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Culture and Population Working Group Meeting

Natasha Cabrera (Dept of Human Development), “Disentangling the associations between Latino mothers’ and fathers’ socioeconomic and immigrant status and toddler’s cognitive and social skills”
When Oct 02, 2014
from 02:00 PM to 03:00 PM
Where 2101C Morrill Hall
Contact Name
Contact Phone 301-405-6392
Attendees Natasha Cabrera
Feinian Chen
Monica Das Gupta
Catherine Kuhns
Sangeetha Madhavan
Liana Sayer
Robert Turner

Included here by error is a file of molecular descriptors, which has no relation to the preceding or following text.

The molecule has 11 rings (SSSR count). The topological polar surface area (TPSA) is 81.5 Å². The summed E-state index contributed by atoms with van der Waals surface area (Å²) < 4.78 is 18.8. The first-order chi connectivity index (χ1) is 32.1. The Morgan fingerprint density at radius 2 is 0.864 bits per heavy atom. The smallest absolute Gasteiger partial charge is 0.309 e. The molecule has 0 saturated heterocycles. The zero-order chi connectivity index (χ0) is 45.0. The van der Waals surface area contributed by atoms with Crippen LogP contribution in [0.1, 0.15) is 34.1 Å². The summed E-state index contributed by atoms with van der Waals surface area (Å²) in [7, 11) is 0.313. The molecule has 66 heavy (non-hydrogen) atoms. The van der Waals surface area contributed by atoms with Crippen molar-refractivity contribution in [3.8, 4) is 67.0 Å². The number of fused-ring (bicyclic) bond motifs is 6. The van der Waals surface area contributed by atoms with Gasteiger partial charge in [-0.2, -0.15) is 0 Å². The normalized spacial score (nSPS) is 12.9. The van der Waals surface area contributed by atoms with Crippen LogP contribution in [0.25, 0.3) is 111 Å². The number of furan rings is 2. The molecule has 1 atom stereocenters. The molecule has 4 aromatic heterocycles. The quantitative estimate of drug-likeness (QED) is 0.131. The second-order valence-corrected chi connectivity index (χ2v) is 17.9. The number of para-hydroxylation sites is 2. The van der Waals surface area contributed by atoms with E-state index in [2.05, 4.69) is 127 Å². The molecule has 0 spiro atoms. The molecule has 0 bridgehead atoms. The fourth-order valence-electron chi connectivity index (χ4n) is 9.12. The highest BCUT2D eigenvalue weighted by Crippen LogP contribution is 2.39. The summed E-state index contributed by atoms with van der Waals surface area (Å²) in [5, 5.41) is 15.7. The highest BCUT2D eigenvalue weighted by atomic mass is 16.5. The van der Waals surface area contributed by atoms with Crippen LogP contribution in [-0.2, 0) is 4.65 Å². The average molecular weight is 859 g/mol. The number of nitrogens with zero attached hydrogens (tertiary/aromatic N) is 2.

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We examined how mothering and fathering behaviors mediated the association between parents’ resources (i.e. education and income) and immigrant status and their toddlers’ cognitive and social skills at 24 months. The study sample consisted of 500 toddlers of Latino heritage and their biological mothers and fathers who participated in the Early Childhood Longitudinal Study-Birth Cohort. Using structural equation modeling, our findings suggest that the pathways from parents’ resources and parents’ immigrant status to children’s cognitive and social skills are different for mothers and fathers and are domain-specific. Toddlers with higher cognitive scores lived with mothers who were native-born and in higher income households than toddlers with lower cognitive scores. These associations were not mediated through parenting behaviors, but they were for social skills. Toddlers living with higher educated mothers (some college) who were native born and in households with higher income had better social skills because their mothers were more responsive. Fathers’ education and immigrant status were not related to children’s outcomes or to parenting behaviors. These findings have implications for how to engage and support Latino mothers and fathers to promote children’s skills.

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